Caption (BreastFeeding Inc.): The baby in this video is only 40 hours old. Baby has a pretty good latch. Notice his chin is in the breast, his nose is away from the breast and he covers more of the areola with his lower lip than the upper lip. During the first part of the video, the baby has an occasional pause in the chin, but is mostly “nibbling” without drinking. Mother is using compressions, but not always as we recommend. She should compress while the baby sucks, but does not drink and not while he’s not sucking at all

Compressions at this age (before milk “comes in”), often work only after several series of compressions, unlike later, when the milk supply is greater, when compression usually works immediately. Around 1 minute into the video, the baby starts pulling a little at the breast, becoming impatient with the slow flow. Then, about 1 minute and 14 seconds, the baby starts to drink vigorously, and you can see several pausing type sucks in a row. The mother maintains compression until baby no longer drinks, then releases (at 1 minute 30 seconds). The baby starts sucking again at about 1 minute 37 seconds. Babies who are latched on and hungry will start sucking on their own. No need to tickle their feet or put cold cloths on their foreheads. Babies do not fall asleep at breast because they are tired, but rather because the flow is slow. How to maintain the flow? 1. A good latch 2. Compressions when the baby is sucking but not drinking See the how the baby in the video clip Introducing a lactation aid wakes up and drinks vigorously when the flow of milk increases again. Notice around two minute mark, the compression once again works well.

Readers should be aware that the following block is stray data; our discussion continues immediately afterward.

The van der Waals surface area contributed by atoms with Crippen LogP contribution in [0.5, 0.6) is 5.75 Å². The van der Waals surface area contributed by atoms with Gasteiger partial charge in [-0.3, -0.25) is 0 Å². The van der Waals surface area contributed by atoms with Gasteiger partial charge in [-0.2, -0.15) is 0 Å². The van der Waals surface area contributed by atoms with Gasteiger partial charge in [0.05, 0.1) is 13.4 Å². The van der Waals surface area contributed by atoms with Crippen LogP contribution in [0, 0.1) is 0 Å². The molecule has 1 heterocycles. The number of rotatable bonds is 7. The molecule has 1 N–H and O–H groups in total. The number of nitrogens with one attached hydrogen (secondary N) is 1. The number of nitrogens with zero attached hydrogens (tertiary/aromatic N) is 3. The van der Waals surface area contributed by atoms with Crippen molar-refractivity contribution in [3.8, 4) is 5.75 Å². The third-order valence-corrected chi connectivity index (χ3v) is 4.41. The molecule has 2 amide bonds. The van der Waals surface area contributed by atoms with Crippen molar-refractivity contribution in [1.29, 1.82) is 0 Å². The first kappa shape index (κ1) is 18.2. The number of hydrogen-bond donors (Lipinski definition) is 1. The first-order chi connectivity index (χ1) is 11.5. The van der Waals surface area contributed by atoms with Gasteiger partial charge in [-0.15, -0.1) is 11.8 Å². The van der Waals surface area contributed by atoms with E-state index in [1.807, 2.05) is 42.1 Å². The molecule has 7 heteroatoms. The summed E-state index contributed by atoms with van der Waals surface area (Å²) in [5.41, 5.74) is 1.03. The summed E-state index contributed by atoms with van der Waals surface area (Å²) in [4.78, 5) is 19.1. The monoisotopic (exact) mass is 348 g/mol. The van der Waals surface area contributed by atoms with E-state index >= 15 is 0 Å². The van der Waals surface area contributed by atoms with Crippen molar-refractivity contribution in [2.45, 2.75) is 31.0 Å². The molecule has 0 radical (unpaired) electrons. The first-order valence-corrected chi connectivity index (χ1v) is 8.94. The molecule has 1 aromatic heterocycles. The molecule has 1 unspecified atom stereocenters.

2:15 minutes


Good Drinking

Dr. Jack Newman - BreastFeeding Inc. 

Caption (BreastFeeding Inc.): Note the position of the baby at the breast. Chin in the breast, nose not touching, baby covering more of the areola with the lower lip than the upper. An asymmetric latch. The pause in the chin as the baby sucks means the baby just got a mouth full of milk. The longer the pause, the more milk he got. A baby who drinks like this for 20 minutes straight (for example, we are not recommending feeding by the clock), might not take the other side, he would be full. Timing feedings makes no sense.

0:33 minutes



Dr. Jack Newman - BreastFeeding Inc. 

Caption (Breastfeeding Inc.): This baby is eight weeks old and is doing almost no drinking, though very occasionally one sees a short pause in the baby's chin. A baby who breastfeeds only with this type of sucking could stay on the breast for hours and still not get enough milk. Something needs to be done here and if achieving a better latch, using compression doesn’t help, the baby almost certainly needs to be supplemented. The best way to supplement the baby is with a lactation aid at the breast.

1. Babies learn to breastfeed by breastfeeding
2. Mothers learn to breastfeed by breastfeeding
3. The baby continues breastfeeding and thus continues getting milk from the breast and thus increases the mother's milk production
4. The baby is not likely to refuse to latch on
5. There is much more to breastfeeding than breastmilk, as important as the breastmilk is
See the video clip "Inserting a Lactation Aid"

 Visit BreastFeeding Inc.'s website for more videos like the ones above! Note: the breastfeeding video resources included above are also available in French and Spanish


Chocolate Milk

Series on the state of breastfeeding in Black America

2:37 minutes

Entire series of videos can be accessed here.


An Interview with author Trevor MacDonald

CTV News Channel - Trevor MacDonald discusses his book, "Where's the Mother? Stories from a Transgender Dad" on CTV National News.

3:21 minutes